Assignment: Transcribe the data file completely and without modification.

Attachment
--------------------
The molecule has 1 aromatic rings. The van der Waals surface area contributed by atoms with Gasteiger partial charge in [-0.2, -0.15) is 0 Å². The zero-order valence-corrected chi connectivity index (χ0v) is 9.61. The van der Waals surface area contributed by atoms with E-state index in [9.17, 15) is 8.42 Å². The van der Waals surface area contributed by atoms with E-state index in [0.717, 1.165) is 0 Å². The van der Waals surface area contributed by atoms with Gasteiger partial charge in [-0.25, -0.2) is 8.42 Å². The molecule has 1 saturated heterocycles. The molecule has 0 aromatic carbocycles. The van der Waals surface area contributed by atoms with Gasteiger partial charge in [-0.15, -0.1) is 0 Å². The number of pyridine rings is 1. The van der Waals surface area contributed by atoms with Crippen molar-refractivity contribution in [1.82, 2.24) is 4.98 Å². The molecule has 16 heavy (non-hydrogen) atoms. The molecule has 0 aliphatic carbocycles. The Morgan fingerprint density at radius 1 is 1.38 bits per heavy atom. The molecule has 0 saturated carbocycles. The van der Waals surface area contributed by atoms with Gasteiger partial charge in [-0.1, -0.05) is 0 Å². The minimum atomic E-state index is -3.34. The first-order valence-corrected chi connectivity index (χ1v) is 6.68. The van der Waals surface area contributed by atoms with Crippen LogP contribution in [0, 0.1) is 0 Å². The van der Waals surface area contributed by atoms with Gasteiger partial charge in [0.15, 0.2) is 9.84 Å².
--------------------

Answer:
The molecule has 1 aromatic rings. The van der Waals surface area contributed by atoms with Gasteiger partial charge in [-0.2, -0.15) is 0 Å². The zero-order valence-corrected chi connectivity index (χ0v) is 9.61. The van der Waals surface area contributed by atoms with E-state index in [9.17, 15) is 8.42 Å². The van der Waals surface area contributed by atoms with E-state index in [0.717, 1.165) is 0 Å². The van der Waals surface area contributed by atoms with Gasteiger partial charge in [-0.25, -0.2) is 8.42 Å². The molecule has 1 saturated heterocycles. The molecule has 0 aromatic carbocycles. The van der Waals surface area contributed by atoms with Gasteiger partial charge in [-0.15, -0.1) is 0 Å². The number of pyridine rings is 1. The van der Waals surface area contributed by atoms with Crippen molar-refractivity contribution in [1.82, 2.24) is 4.98 Å². The molecule has 16 heavy (non-hydrogen) atoms. The molecule has 0 aliphatic carbocycles. The Morgan fingerprint density at radius 1 is 1.38 bits per heavy atom. The molecule has 0 saturated carbocycles. The van der Waals surface area contributed by atoms with Gasteiger partial charge in [-0.1, -0.05) is 0 Å². The minimum atomic E-state index is -3.34. The first-order valence-corrected chi connectivity index (χ1v) is 6.68. The van der Waals surface area contributed by atoms with Crippen LogP contribution in [0, 0.1) is 0 Å². The van der Waals surface area contributed by atoms with Gasteiger partial charge in [0.15, 0.2) is 9.84 Å².